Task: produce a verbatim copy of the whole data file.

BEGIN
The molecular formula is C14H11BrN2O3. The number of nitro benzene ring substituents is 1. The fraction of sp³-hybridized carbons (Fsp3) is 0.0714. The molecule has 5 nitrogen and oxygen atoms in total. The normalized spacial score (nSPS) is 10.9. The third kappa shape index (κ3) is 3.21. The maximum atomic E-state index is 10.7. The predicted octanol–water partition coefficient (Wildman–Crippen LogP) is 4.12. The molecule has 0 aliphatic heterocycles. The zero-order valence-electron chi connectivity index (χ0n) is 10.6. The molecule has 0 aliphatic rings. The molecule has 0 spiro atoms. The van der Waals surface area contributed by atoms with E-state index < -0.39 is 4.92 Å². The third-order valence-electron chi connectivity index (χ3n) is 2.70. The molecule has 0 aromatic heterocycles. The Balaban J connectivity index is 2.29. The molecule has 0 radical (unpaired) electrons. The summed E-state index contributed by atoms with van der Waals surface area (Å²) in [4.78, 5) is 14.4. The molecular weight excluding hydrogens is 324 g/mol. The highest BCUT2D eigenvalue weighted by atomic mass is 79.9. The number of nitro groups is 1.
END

The molecular formula is C14H11BrN2O3. The number of nitro benzene ring substituents is 1. The fraction of sp³-hybridized carbons (Fsp3) is 0.0714. The molecule has 5 nitrogen and oxygen atoms in total. The normalized spacial score (nSPS) is 10.9. The third kappa shape index (κ3) is 3.21. The maximum atomic E-state index is 10.7. The predicted octanol–water partition coefficient (Wildman–Crippen LogP) is 4.12. The molecule has 0 aliphatic heterocycles. The zero-order valence-electron chi connectivity index (χ0n) is 10.6. The molecule has 0 aliphatic rings. The molecule has 0 spiro atoms. The van der Waals surface area contributed by atoms with E-state index < -0.39 is 4.92 Å². The third-order valence-electron chi connectivity index (χ3n) is 2.70. The molecule has 0 aromatic heterocycles. The Balaban J connectivity index is 2.29. The molecule has 0 radical (unpaired) electrons. The summed E-state index contributed by atoms with van der Waals surface area (Å²) in [4.78, 5) is 14.4. The molecular weight excluding hydrogens is 324 g/mol. The highest BCUT2D eigenvalue weighted by atomic mass is 79.9. The number of nitro groups is 1.